Immersion of probes in fluids requires attention to the individual device’s ability to be submerged. Although some scan heads as well as large portions of the cable may safely be immersed up to the connector to the ultrasound scanner, only the scan heads of others may be submerged. Some manufacturers also note that the crystals of the array may be damaged if, instead of suspending the probe in the disinfectant, it rests on the bottom of the container. Before selecting a method of disinfection, consult the instrument manufacturer regarding the compatibility of the to-be-used agent with the probes. Relevant information is available online and in device manuals. Additionally, not all probes can be cleaned with the same cleaning agents. Although some agents are compatible with all probes of a given manufacturer, others must be limited to a subset of probes.

After soaking the probe in an approved disinfectant for the specified time, the probe should be thoroughly rinsed (especially to remove traces of toxic disinfectants in the case of ortho-phthalaldehyde) and dried.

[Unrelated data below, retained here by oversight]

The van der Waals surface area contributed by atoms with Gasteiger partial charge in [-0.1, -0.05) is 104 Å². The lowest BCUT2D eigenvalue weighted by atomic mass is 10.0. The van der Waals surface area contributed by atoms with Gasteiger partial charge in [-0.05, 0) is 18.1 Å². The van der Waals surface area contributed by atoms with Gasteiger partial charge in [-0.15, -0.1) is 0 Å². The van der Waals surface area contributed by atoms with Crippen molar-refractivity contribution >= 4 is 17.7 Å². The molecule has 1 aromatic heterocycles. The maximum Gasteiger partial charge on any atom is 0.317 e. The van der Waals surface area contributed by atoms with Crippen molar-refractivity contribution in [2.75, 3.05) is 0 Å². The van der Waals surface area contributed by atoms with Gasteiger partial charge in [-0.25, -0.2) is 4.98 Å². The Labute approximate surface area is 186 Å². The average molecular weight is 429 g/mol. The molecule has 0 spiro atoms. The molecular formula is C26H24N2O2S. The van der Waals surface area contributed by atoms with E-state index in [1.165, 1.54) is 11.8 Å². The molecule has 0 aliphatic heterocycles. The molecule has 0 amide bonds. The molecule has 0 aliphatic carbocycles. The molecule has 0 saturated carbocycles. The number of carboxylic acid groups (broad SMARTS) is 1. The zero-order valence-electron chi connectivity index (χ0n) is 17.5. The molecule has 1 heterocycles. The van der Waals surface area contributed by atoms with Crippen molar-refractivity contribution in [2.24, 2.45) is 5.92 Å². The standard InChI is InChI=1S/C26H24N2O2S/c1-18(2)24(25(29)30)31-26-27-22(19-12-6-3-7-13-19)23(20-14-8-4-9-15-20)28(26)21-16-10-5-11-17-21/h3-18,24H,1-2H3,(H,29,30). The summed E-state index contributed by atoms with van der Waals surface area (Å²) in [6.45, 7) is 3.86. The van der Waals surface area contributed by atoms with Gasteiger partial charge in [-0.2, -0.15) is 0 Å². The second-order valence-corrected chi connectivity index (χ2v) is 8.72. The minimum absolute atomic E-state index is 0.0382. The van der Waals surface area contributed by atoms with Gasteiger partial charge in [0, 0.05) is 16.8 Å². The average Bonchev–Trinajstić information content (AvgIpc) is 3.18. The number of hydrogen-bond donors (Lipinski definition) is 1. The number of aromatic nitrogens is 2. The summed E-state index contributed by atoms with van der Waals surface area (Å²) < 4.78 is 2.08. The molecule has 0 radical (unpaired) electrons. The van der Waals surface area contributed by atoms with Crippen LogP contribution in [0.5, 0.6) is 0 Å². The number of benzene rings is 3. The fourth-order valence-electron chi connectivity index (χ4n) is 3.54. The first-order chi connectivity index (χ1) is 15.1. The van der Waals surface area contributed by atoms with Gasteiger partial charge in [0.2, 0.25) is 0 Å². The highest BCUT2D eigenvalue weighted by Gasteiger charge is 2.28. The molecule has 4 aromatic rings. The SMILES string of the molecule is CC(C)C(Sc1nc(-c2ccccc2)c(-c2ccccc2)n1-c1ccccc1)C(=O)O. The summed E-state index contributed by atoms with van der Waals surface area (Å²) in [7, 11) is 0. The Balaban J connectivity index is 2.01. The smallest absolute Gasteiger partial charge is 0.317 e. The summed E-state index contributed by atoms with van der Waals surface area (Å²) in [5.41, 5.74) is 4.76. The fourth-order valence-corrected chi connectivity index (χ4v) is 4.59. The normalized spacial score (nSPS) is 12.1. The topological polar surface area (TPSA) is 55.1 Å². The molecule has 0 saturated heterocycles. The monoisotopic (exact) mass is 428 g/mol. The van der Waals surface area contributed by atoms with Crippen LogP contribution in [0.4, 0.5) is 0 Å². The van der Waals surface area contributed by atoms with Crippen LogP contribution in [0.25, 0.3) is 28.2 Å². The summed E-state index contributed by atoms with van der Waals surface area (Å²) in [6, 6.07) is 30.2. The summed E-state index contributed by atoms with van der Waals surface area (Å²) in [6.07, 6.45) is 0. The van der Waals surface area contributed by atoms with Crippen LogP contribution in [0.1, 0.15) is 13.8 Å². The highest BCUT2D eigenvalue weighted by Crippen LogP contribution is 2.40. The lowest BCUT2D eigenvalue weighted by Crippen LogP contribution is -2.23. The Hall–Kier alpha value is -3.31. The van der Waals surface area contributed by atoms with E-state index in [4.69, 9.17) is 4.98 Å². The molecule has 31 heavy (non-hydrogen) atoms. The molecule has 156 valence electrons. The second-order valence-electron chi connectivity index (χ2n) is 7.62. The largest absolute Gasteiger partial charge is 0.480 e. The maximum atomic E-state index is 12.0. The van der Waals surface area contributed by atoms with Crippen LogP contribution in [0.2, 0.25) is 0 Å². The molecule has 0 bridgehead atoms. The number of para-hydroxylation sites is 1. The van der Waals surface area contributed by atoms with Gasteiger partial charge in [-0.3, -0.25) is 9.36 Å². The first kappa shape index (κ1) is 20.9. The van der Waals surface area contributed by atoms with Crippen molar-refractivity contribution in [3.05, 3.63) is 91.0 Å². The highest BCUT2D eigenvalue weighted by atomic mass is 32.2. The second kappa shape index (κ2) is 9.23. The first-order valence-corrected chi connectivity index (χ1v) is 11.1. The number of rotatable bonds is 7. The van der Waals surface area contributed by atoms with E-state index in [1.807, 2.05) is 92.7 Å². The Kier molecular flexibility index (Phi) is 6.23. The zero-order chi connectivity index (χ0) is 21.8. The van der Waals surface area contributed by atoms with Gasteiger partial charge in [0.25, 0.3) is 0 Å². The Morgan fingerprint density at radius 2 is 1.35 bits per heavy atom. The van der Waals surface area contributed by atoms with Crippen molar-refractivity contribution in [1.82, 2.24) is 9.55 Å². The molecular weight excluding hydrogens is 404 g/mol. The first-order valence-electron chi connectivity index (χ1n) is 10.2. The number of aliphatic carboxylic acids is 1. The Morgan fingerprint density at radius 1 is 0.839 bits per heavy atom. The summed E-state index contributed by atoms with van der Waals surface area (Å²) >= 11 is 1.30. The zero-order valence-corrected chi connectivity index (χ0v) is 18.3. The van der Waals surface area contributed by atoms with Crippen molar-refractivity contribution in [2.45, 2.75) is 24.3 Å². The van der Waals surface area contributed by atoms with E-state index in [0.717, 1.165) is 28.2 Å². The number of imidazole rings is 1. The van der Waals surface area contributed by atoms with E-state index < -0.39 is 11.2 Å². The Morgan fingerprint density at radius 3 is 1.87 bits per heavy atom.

Summary

Adequate probe preparation is mandatory. The level of preparation depends on the type of examination performed. Routine high-level disinfection of internal probes between patients is mandatory, plus the use of a high-quality single-use probe cover during each examination is required to properly protect patients from infection. It would be reassuring for the user to be able to consult manufacturer’s instructions, particularly those that have been validated by the manufacturer for sterilizing devices. Preparation of external probes between patients is less critical and reduced to a low-level disinfection process. For all chemical disinfectants, precautions must be taken to protect workers and patients from the toxicity of the disinfectant.

The AIUM does not endorse or promote any specific commercial products. It is the responsibility of each entity to follow the manufacturer’s guidelines, law, and regulations.

Suggested Reading

  1. Amis S, Ruddy M, Kibbler CC, Economides DL, MacLean AB. Assessment of condoms as probe covers for transvaginal sonography. J Clin Ultrasound 2000; 28:295-298.
  2. Bloc S, Garnier T, Bounhiol C, et al. Ultrasound-Guided Regional Anaesthesia: An Effective Method for Cleaning the Probes. Quincy-Sous-Sénart, France: Service d’Anesthésie, Hôpital Privé Claude-Galien; 2010.